40 Years Later, Pioneering Women Judges Savor Place in History
Federal Judge Sylvia Rambo first thought of a legal career in the 1940s when her school bus drove by a local law school in Carlisle, Pennsylvania. “It was like a voice came out of nowhere,” she recalled, “saying, ‘You’re going to be a lawyer.’ ”
Dorothy Wright Nelson felt a similar urge while helping poor children as a YMCA youth counselor: “I’d wanted to be a social worker, but I thought I could help them more as a lawyer.”
Read the Series
This is the first in a series of articles about 23 women judges who in 1979 reshaped the federal Judiciary. In coming weeks, profiles of individual judges will be published each Wednesday. View the stories in the series. Next story, on Aug. 21, features Mary Murphy Schroeder.
Rambo and Nelson did more than become lawyers. They became legal trailblazers. Entering law school in the postwar Baby Boom years, a time when women were steered toward homemaking, they joined a historic class of women judges who forever transformed the federal Judiciary.
In 1979, 23 women were appointed to life-tenured U.S. judgeships—more than doubling the number of women appointed as federal judges in the previous 190 years. The doors they opened never swung shut again. Today, there are 363 female judges, including three Supreme Court justices. Women make up one-third of the courts’ full-time, active Article III judges.
Forty years after their confirmation, the women judges of 1979 remain proud of their role in history.
“I’ve lived a full life, not just a long one,” said Susan H. Black, a judge on the 11th Circuit U.S. Court of Appeals. “Our appointments drove the stereotypes away. At long last, women were looked at the same way men were looked at.”
The judges benefited from a perfect storm of opportunities: a president determined to diversify the Judiciary; a new vetting system that helped candidates without political connections; and a 1978 law that created 153 vacant judgeships.
The key, however, was a new generation of women lawyers who were so conditioned to breaking glass ceilings that they weren’t daunted when their opportunity arrived.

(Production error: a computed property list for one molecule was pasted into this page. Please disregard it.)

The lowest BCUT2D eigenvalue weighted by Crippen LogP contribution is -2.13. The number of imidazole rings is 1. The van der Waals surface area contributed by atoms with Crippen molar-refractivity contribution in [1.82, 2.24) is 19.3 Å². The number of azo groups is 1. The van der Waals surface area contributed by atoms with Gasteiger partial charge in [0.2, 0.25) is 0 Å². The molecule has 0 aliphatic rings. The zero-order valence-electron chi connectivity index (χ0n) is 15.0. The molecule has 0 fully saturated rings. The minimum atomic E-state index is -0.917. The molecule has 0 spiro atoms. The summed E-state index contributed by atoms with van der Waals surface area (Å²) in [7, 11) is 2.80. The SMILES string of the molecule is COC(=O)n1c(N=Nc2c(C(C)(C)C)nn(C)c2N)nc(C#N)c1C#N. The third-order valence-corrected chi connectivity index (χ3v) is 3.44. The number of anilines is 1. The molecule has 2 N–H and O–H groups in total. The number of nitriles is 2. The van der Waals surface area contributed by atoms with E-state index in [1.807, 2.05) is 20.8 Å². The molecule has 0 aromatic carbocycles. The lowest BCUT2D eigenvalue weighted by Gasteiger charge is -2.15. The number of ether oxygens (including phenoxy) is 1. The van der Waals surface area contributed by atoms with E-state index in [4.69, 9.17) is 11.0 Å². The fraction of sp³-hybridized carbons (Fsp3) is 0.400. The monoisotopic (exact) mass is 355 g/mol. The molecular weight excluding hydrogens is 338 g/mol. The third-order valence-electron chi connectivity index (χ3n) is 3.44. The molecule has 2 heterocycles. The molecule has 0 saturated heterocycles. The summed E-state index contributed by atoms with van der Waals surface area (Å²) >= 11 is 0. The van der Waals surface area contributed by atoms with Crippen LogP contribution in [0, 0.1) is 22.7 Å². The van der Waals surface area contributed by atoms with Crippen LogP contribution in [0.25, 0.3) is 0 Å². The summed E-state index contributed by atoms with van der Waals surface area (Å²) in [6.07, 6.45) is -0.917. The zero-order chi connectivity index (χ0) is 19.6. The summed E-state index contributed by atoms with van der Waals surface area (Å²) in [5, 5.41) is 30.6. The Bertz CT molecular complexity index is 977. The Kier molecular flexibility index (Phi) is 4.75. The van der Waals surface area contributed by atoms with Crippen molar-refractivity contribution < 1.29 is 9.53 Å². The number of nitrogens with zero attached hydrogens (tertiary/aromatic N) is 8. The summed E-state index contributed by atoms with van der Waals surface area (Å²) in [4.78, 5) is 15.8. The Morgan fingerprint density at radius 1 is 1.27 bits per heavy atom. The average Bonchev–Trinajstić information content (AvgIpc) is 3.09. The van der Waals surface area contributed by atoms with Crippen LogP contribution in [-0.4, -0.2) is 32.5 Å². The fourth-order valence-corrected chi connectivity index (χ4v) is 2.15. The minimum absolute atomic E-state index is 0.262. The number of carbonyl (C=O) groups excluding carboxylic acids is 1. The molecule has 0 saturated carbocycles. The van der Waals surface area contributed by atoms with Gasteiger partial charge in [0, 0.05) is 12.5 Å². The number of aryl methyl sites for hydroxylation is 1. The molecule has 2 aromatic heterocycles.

Judge Rya Zobel, of the District of Massachusetts, barely spoke English when she emigrated from war-torn Germany. In the 1950s and ’60s, she attended Harvard Law School and became her law firm’s first woman partner, just as more women were entering the law. “Despite our personal struggles in a time of undisguised discrimination,” she said, “we were exceedingly fortunate to be lawyers at the beginning of a sea change.”
During interviews, the judges traced their professional confidence to their families. Despite society’s attitudes about women in the workplace, they said their parents, and later their husbands, treated them as equals and supported their interest in the law.
Before becoming a U.S. district judge in the District of New Jersey, Anne Thompson was a public defender, a municipal judge, and among the very few African American women to serve as a district attorney. She was inspired by her father and mother, who attended segregated schools in the South before becoming a dentist and teacher, respectively, in Philadelphia.
“My mother was a woman who knew nothing but discrimination, but she had an openness and energy, embracing the world and people of all types,” Thompson recalled.
In the 1950s, all-male faculties and law firms were common, and in most law schools, women students could be counted on two hands. Women often felt unwelcome.
At the University of Chicago, Judge Mary Murphy Schroeder recalled, male law students were housed and fed next door to the law school. Women law students walked more than a mile to class from off campus. Even on the most bitter winter days, the women were denied hot meals at the men’s dorm.